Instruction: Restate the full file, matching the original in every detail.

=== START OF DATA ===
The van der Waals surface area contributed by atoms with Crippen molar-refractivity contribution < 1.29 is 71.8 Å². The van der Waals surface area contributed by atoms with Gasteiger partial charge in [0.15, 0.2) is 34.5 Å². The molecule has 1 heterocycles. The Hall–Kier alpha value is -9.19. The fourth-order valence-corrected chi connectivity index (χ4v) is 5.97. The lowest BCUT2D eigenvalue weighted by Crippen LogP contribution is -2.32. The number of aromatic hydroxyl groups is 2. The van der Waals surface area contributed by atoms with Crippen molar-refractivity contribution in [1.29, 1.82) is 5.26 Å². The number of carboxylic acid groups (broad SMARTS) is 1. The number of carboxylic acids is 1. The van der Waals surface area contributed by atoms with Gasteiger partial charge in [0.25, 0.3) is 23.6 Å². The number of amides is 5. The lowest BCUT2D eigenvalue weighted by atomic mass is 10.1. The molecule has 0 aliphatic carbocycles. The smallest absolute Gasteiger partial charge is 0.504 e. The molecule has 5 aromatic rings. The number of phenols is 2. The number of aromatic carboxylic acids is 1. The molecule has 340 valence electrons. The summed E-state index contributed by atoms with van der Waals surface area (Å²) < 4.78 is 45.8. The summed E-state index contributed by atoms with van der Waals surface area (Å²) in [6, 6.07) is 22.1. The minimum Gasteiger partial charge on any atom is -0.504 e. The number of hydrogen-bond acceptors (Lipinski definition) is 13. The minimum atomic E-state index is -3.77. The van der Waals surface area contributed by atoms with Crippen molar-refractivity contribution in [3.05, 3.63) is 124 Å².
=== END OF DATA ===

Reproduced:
The van der Waals surface area contributed by atoms with Crippen molar-refractivity contribution < 1.29 is 71.8 Å². The van der Waals surface area contributed by atoms with Gasteiger partial charge in [0.15, 0.2) is 34.5 Å². The molecule has 1 heterocycles. The Hall–Kier alpha value is -9.19. The fourth-order valence-corrected chi connectivity index (χ4v) is 5.97. The lowest BCUT2D eigenvalue weighted by Crippen LogP contribution is -2.32. The number of aromatic hydroxyl groups is 2. The van der Waals surface area contributed by atoms with Crippen molar-refractivity contribution in [1.29, 1.82) is 5.26 Å². The number of carboxylic acid groups (broad SMARTS) is 1. The number of carboxylic acids is 1. The van der Waals surface area contributed by atoms with Gasteiger partial charge in [0.25, 0.3) is 23.6 Å². The number of amides is 5. The lowest BCUT2D eigenvalue weighted by atomic mass is 10.1. The molecule has 0 aliphatic carbocycles. The smallest absolute Gasteiger partial charge is 0.504 e. The molecule has 5 aromatic rings. The number of phenols is 2. The number of aromatic carboxylic acids is 1. The molecule has 340 valence electrons. The summed E-state index contributed by atoms with van der Waals surface area (Å²) < 4.78 is 45.8. The summed E-state index contributed by atoms with van der Waals surface area (Å²) in [6, 6.07) is 22.1. The minimum Gasteiger partial charge on any atom is -0.504 e. The number of hydrogen-bond acceptors (Lipinski definition) is 13. The minimum atomic E-state index is -3.77. The van der Waals surface area contributed by atoms with Crippen molar-refractivity contribution in [3.05, 3.63) is 124 Å².